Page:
The article gets better and nicer after that, for a little while, anyway. It's clever and funny and I think it describes the phenomenon, if that is the correct term for this, of non-Mormons reading Mormon blogs fairly well. It's nice that she says the blogs are uplifting, and that they present family life in an attractive light. But then you get this:

"Indeed, Mormon bloggers like Holbrook make marriage and motherhood seem, well, fun. Easy. Joyful. These women seem relaxed and untouched by cynicism. They throw elaborate astronaut-themed birthday parties for their kids and go on Sunday family drives to see the fall leaves change and get mani-pedis with their friends. They often have close, large extended families; moms and sisters are always dropping in to watch the kids or help out with cake decorating. Their lives seem adorable and old-fashioned and comforting."

Is there anyone out there who thinks that to describe a grown woman as "adorable" is a compliment? And I don't know of an easier way to make someone appear utterly disposable than to say that they get "mani-pedis"--by which I mean that they use that term unironically.

I think what really bothers me most about this article is that it's such a lean-and-slap. She starts out by saying how much she enjoys reading the Mormon blogs, but spends most of the piece portraying Mormon women as brainless Stepford wives. Another excerpt:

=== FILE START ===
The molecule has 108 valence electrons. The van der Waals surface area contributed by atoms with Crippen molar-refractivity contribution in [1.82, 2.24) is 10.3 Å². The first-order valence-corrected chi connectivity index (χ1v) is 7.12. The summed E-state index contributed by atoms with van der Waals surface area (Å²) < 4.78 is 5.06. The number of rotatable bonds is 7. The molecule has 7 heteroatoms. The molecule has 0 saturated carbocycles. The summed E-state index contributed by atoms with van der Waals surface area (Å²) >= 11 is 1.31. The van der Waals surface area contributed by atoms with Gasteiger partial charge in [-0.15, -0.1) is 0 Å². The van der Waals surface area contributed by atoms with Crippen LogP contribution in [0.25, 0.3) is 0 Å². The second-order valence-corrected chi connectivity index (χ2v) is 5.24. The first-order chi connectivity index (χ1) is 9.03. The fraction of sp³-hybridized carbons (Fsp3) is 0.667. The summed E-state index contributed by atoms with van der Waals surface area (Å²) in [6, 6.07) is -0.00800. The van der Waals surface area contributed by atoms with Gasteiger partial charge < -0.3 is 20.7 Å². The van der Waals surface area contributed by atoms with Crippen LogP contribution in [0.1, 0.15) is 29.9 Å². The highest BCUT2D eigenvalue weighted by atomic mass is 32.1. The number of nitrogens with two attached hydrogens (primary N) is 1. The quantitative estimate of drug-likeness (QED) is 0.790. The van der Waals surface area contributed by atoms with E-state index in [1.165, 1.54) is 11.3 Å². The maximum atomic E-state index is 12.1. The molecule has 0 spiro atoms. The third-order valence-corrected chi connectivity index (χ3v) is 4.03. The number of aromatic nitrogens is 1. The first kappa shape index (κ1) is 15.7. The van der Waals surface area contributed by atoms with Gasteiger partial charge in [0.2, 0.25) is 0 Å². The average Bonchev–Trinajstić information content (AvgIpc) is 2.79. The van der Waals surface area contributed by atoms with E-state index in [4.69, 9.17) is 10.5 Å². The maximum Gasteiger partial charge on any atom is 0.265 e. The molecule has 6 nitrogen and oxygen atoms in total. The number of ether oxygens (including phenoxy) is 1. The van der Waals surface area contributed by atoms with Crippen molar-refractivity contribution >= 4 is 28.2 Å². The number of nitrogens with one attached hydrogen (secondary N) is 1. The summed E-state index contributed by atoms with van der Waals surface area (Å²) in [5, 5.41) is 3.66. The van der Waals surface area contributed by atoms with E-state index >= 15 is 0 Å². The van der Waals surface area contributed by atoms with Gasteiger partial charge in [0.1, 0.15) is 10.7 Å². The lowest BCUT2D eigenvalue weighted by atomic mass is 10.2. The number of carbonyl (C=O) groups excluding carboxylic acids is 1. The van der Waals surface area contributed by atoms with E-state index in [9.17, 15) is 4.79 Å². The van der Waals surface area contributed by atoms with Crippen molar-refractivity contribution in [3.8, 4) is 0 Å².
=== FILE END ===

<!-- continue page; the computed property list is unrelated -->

"This focus on the positive is especially alluring when your own life seems anything but easy. As my friend G. says, of her fascination with Mormon lifestyle blogs, "I'm just jealous. I want to arrange flowers all day too!" She doesn't, really. She's just tired from long days spent in the lab, from a decade of living in a tiny apartment because she's too poor from student loans to buy a house, from constant negotiations about breadwinning status with her artist husband. It's not that she or I want to quit our jobs to bake brownies or sew kiddie Halloween costumes. It's just that for G., Mormon blogs are an escapist fantasy, a way to imagine a sweeter, simpler life."

How nice for us. How nice that we are sweet and simple. How nice that we don't have any of those grownup concerns of higher education and financial obligations. How nice that our lives are so easy. How nice to be a homogeneous group of dunces.

Is there really anyone who arranges flowers all day, unless it's their job?

Then she wonders if maybe things aren't as perfect as they seem, and that's probably true in many cases. People usually do pretty up their lives before they put them on display. But what if they're not on anti-depressants? Do they just not know any better? Or could they possibly be actually happy?